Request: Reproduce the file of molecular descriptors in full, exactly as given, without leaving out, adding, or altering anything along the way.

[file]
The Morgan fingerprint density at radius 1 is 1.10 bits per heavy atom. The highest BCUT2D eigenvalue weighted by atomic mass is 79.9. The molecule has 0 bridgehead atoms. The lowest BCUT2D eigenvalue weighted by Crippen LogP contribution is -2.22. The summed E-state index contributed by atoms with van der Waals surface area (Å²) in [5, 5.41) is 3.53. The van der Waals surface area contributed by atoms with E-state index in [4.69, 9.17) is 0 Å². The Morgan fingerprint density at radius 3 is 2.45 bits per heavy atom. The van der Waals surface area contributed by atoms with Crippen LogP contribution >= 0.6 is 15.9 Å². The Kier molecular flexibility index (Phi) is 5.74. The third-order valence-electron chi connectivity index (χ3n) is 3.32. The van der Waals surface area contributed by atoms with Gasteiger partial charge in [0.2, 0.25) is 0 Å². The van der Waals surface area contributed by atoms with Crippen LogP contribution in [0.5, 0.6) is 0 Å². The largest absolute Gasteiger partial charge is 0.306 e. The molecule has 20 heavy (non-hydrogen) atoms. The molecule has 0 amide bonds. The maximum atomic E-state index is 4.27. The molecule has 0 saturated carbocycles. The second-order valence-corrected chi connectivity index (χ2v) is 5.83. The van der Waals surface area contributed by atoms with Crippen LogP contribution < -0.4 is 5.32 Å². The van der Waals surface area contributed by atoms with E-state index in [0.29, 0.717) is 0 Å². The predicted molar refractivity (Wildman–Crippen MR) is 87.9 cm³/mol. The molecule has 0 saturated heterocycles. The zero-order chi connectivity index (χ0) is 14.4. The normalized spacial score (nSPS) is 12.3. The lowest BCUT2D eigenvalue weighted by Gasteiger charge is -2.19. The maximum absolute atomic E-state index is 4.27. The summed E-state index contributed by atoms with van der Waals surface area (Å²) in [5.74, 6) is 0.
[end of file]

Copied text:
The Morgan fingerprint density at radius 1 is 1.10 bits per heavy atom. The highest BCUT2D eigenvalue weighted by atomic mass is 79.9. The molecule has 0 bridgehead atoms. The lowest BCUT2D eigenvalue weighted by Crippen LogP contribution is -2.22. The summed E-state index contributed by atoms with van der Waals surface area (Å²) in [5, 5.41) is 3.53. The van der Waals surface area contributed by atoms with E-state index in [4.69, 9.17) is 0 Å². The Morgan fingerprint density at radius 3 is 2.45 bits per heavy atom. The van der Waals surface area contributed by atoms with Crippen LogP contribution >= 0.6 is 15.9 Å². The Kier molecular flexibility index (Phi) is 5.74. The third-order valence-electron chi connectivity index (χ3n) is 3.32. The van der Waals surface area contributed by atoms with Gasteiger partial charge in [0.2, 0.25) is 0 Å². The van der Waals surface area contributed by atoms with Crippen LogP contribution in [0.5, 0.6) is 0 Å². The largest absolute Gasteiger partial charge is 0.306 e. The molecule has 20 heavy (non-hydrogen) atoms. The molecule has 0 amide bonds. The maximum atomic E-state index is 4.27. The molecule has 0 saturated carbocycles. The second-order valence-corrected chi connectivity index (χ2v) is 5.83. The van der Waals surface area contributed by atoms with Crippen LogP contribution < -0.4 is 5.32 Å². The van der Waals surface area contributed by atoms with E-state index in [0.29, 0.717) is 0 Å². The predicted molar refractivity (Wildman–Crippen MR) is 87.9 cm³/mol. The molecule has 0 saturated heterocycles. The zero-order chi connectivity index (χ0) is 14.4. The normalized spacial score (nSPS) is 12.3. The lowest BCUT2D eigenvalue weighted by Gasteiger charge is -2.19. The maximum absolute atomic E-state index is 4.27. The summed E-state index contributed by atoms with van der Waals surface area (Å²) in [5.74, 6) is 0.